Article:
When Google chose to go ahead and digitize these old books anyway, two groups representing authors and publishers sued. Google reached a settlement with these groups, which in effect provides 37% of revenues from selling electronic copies to Google and 63% to the copyright holders, or, if they cannot be found, charity. This settlement, however, resulted in a host of objections from others, from competitors such as Microsoft, Yahoo and Amazon, to various government entities, other author and publisher groups, some academics, some library groups, and others with their own particular bone to pick. On Google's side, are other librarians and academics, including the University of Michigan's library, Sony (which makes an electronic reader that competes with Amazon's), some authors, and various organizations such as the National Federation of the Blind that foresees Google's library and voice conversion software opening access to these books to those who cannot see.

So, here is our perspective. It comes not from the interests of Google or Microsoft, Sony or Amazon, but what we believe to be the public interest. The others will take care of themselves, but someone needs to watch out for us.

1. What Google is doing is of enormous benefit to us. Their motivation, be it altruistic or economic, matters not at all. Gaining access to the information in millions of old books, most virtually unobtainable, others requiring searching through libraries far away (presuming they let us in), is of enormous benefit to research, entertainment, and knowledge. This is very, very good.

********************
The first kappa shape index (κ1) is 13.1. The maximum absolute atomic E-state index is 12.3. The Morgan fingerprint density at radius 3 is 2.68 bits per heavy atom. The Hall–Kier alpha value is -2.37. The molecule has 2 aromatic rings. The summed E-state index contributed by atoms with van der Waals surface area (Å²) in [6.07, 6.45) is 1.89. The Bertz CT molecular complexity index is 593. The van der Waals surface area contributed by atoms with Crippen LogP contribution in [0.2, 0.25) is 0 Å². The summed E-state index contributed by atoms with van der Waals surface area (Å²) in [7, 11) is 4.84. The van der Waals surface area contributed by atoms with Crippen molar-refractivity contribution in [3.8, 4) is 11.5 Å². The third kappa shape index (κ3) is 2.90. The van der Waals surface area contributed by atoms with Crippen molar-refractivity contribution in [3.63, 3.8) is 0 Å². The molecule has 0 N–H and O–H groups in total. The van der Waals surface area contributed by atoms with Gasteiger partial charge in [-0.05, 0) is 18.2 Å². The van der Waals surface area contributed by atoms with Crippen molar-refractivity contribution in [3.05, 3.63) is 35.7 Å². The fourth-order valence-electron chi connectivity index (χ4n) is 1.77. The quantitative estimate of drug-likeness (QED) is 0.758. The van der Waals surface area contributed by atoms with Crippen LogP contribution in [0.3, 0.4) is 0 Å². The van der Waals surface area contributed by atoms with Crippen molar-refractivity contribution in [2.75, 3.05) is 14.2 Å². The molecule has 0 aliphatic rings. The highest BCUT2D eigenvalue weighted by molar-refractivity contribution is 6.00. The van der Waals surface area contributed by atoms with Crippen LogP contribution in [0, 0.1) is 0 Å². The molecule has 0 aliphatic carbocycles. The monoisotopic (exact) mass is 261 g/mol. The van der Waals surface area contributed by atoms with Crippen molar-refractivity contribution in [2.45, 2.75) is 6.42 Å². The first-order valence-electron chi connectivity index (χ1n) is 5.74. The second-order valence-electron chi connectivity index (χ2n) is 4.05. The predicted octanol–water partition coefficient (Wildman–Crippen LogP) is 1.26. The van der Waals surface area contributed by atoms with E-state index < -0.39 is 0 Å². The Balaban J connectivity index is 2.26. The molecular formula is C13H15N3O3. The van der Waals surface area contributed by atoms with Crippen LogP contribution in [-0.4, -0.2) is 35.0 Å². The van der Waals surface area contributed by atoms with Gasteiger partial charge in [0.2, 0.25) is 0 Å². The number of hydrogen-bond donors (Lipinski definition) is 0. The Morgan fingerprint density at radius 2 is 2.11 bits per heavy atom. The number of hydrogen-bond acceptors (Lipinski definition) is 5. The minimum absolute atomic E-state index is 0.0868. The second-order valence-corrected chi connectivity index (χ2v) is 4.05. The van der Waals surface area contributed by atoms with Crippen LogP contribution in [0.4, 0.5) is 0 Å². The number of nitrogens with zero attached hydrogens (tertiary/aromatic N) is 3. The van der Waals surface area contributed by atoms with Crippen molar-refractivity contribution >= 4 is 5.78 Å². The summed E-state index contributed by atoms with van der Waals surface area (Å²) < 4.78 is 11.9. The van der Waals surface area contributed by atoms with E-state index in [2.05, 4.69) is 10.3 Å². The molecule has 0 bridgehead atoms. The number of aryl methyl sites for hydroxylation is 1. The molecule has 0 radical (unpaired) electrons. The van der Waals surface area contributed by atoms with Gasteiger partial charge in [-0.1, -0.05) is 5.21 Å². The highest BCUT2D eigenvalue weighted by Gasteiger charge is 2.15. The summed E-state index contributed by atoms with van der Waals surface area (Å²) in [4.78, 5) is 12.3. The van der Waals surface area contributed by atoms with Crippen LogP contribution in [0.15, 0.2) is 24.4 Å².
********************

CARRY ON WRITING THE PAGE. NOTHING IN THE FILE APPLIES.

2. It is irrelevant whether Google makes a ton of money on this, nothing, or loses money. That is their issue. We need to act in a way that best serves the public interest.

3. While seeking permission first to use a copyrighted work is the proper order, in a case where you have 80-year-old copyrights filed by long-dead people and whose ownership is now unknown and impossible to affordably trace, this nicety doesn't work. Where the public interest is involved, and access to knowledge is a major public interest, adaptations, such as requiring the copyright holders, should they still exist, to demand the books be removed is not an unreasonable burden. Copyright laws exist to protect the public interest in the first place. And, when Congress extended those copyrights a few years back to last almost 100 years, under the absurd claim that authors won't write books if they know their great-grandchildren will lose their non-existent royalties only 50 years after they die, instead of 70, Congress was not acting in the public interest. This was Mickey Mouse legislation, literally, as Congress sought to protect the Disney Company's copyright on Mickey Mouse, and made reams of valuable information unavailable to the rest of us in the process. Unfortunately, it's companies like Disney that fill the campaign coffers.